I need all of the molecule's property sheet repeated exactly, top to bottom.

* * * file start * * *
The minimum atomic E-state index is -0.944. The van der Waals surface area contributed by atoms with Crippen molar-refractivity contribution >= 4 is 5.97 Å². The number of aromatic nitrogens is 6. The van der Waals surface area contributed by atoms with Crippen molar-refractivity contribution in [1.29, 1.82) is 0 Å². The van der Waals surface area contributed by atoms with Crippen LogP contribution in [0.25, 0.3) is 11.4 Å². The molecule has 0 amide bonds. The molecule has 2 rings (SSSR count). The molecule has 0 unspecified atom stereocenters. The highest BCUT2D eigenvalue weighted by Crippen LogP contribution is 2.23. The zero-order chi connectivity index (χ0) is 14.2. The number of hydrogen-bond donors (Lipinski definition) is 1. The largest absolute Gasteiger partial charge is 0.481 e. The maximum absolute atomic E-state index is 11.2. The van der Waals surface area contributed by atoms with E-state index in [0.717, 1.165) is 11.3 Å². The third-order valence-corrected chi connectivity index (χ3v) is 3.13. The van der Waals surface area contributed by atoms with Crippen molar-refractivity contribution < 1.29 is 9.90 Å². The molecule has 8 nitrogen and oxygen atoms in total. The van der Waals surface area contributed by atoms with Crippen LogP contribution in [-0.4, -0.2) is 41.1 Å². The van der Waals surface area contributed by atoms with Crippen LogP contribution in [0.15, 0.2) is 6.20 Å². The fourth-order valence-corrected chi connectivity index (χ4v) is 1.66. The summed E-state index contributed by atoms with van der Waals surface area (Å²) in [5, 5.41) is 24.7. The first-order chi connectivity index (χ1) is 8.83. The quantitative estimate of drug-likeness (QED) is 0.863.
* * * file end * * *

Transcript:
The minimum atomic E-state index is -0.944. The van der Waals surface area contributed by atoms with Crippen molar-refractivity contribution >= 4 is 5.97 Å². The number of aromatic nitrogens is 6. The van der Waals surface area contributed by atoms with Crippen molar-refractivity contribution in [1.29, 1.82) is 0 Å². The van der Waals surface area contributed by atoms with Crippen LogP contribution in [0.25, 0.3) is 11.4 Å². The molecule has 0 amide bonds. The molecule has 2 rings (SSSR count). The molecule has 0 unspecified atom stereocenters. The highest BCUT2D eigenvalue weighted by Crippen LogP contribution is 2.23. The zero-order chi connectivity index (χ0) is 14.2. The number of hydrogen-bond donors (Lipinski definition) is 1. The largest absolute Gasteiger partial charge is 0.481 e. The maximum absolute atomic E-state index is 11.2. The van der Waals surface area contributed by atoms with E-state index in [0.717, 1.165) is 11.3 Å². The third-order valence-corrected chi connectivity index (χ3v) is 3.13. The van der Waals surface area contributed by atoms with Crippen molar-refractivity contribution < 1.29 is 9.90 Å². The molecule has 8 nitrogen and oxygen atoms in total. The van der Waals surface area contributed by atoms with Crippen LogP contribution in [-0.4, -0.2) is 41.1 Å². The van der Waals surface area contributed by atoms with Crippen LogP contribution in [0.15, 0.2) is 6.20 Å². The fourth-order valence-corrected chi connectivity index (χ4v) is 1.66. The summed E-state index contributed by atoms with van der Waals surface area (Å²) in [5, 5.41) is 24.7. The first-order chi connectivity index (χ1) is 8.83. The quantitative estimate of drug-likeness (QED) is 0.863.